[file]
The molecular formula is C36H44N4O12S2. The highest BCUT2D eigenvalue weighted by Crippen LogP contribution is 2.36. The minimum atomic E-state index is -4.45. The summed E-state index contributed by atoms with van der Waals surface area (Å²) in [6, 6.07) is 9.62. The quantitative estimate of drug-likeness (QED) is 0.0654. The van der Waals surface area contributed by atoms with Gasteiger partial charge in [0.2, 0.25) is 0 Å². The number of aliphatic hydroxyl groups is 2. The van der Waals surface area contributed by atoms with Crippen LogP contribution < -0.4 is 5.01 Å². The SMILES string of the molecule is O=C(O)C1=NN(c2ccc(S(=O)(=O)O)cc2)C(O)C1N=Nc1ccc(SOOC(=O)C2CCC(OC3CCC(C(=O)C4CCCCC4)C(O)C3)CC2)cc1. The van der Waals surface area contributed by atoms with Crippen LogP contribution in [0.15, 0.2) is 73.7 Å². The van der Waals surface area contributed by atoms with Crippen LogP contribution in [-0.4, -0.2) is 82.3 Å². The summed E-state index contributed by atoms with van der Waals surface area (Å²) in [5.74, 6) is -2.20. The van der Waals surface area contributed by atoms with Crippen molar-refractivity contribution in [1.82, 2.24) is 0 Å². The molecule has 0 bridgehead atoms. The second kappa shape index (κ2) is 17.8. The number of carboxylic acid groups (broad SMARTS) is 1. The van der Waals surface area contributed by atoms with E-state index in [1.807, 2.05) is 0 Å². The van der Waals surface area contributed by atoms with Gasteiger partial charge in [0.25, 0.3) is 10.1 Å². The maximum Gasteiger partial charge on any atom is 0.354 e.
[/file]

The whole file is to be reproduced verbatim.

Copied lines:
The molecular formula is C36H44N4O12S2. The highest BCUT2D eigenvalue weighted by Crippen LogP contribution is 2.36. The minimum atomic E-state index is -4.45. The summed E-state index contributed by atoms with van der Waals surface area (Å²) in [6, 6.07) is 9.62. The quantitative estimate of drug-likeness (QED) is 0.0654. The van der Waals surface area contributed by atoms with Gasteiger partial charge in [0.2, 0.25) is 0 Å². The number of aliphatic hydroxyl groups is 2. The van der Waals surface area contributed by atoms with Crippen LogP contribution < -0.4 is 5.01 Å². The SMILES string of the molecule is O=C(O)C1=NN(c2ccc(S(=O)(=O)O)cc2)C(O)C1N=Nc1ccc(SOOC(=O)C2CCC(OC3CCC(C(=O)C4CCCCC4)C(O)C3)CC2)cc1. The van der Waals surface area contributed by atoms with Crippen LogP contribution in [0.15, 0.2) is 73.7 Å². The van der Waals surface area contributed by atoms with Crippen LogP contribution in [-0.4, -0.2) is 82.3 Å². The summed E-state index contributed by atoms with van der Waals surface area (Å²) in [5.74, 6) is -2.20. The van der Waals surface area contributed by atoms with Crippen molar-refractivity contribution in [1.82, 2.24) is 0 Å². The molecule has 0 bridgehead atoms. The second kappa shape index (κ2) is 17.8. The number of carboxylic acid groups (broad SMARTS) is 1. The van der Waals surface area contributed by atoms with E-state index in [1.807, 2.05) is 0 Å². The van der Waals surface area contributed by atoms with Gasteiger partial charge in [0.25, 0.3) is 10.1 Å². The maximum Gasteiger partial charge on any atom is 0.354 e.